Over the years, developers have built an amazing suite of tools for debugging and introspecting the ROS system. Unfortunately, ROS packages also have a discoverability problem: unless you read about them in the tutorial or someone else tells you about them, you have no way of knowing they exist.

The first step to building a good ROS toolkit is taking care of your terminal situation, but that’s just the beginning. For good ROS debugging, you need to use tools that can analyze messages, show you the terminal outputs from various nodes, and just handle the general complexity that ROS brings to the table. Many of the best tools are installed by default with the ros-*-desktop-full standard installation, so they’re available to you on most ROS machines! I’ve compiled a list of my favorite under-utilized ROS tools below. Enjoy!

1. rqt_console

One tool I’m always surprised that people haven’t heard of is rqt_console. It comes standard with ros-*-desktop-full, and allows you to quickly filter messages by what node publishes them, what text they contain, their severity (such as only showing errors and ignoring all warnings), and more. If you are working with bugs that only appear when you have many nodes running, it can often be hard to pick out what the exact problems are and their associated error messages. By setting up rqt_console with heavy filtering, you can ensure that you only see the messages that matter. Run it with a simple rqt_console in the terminal.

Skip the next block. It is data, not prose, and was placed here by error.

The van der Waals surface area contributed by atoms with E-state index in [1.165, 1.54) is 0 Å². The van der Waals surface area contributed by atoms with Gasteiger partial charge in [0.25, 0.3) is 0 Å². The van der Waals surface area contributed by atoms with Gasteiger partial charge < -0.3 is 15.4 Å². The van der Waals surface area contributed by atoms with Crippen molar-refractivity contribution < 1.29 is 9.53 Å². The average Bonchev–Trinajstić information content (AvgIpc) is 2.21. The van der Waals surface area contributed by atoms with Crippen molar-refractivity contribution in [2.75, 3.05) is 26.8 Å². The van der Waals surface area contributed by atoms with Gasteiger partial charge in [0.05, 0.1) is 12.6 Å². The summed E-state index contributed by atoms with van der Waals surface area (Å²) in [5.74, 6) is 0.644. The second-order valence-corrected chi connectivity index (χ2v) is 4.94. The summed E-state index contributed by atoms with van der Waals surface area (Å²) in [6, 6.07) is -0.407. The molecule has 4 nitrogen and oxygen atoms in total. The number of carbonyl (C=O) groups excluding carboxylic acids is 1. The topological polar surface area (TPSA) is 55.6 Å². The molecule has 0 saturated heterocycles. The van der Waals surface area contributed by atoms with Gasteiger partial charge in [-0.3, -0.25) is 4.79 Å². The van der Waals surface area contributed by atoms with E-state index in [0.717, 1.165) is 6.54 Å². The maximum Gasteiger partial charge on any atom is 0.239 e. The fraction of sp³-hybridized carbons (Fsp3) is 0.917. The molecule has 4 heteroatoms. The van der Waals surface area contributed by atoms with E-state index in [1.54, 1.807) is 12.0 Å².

The rqt_console gui with several recent messages displayed.

Houston, we have a warning. Source: ROS Wiki.

I find the interface for rqt_console is a bit hard to understand, because the icons on the various buttons don’t make much sense to me. But as you play around with the interface some more and read all the tooltips, how to use the tool should become clear. Read more on the ROS Wiki.

2. rqt_logger_level

rqt_console is great, but what if you want to see messages marked as Debug? By default, those messages won’t be shown at all, including in the terminal! The best way I know to get those pesky debug messages is to use rqt_logger_level. You can set the level of messages for each node and logger individually. You can also use this to block out noise from an overly talkative node by setting it to only produce “FATAL” messages (of which there should be very few!) Run it from the command line with rosrun rqt_logger_level rqt_logger_level.

This tool does not solve all your problems, by any means. Many times, even just one node will produce so much debug output that it still won’t be helpful. Also, each time a node restarts, you’ll have to use the GUI to set its logger level again. However, for dipping into the debug stream of a running node to view some generated values or low-level info, it can be quite nice. This tool is also not well-documented, but it’s pretty straightforward. Read what docs there are at the ROS Wiki.

3. rqt_launchtree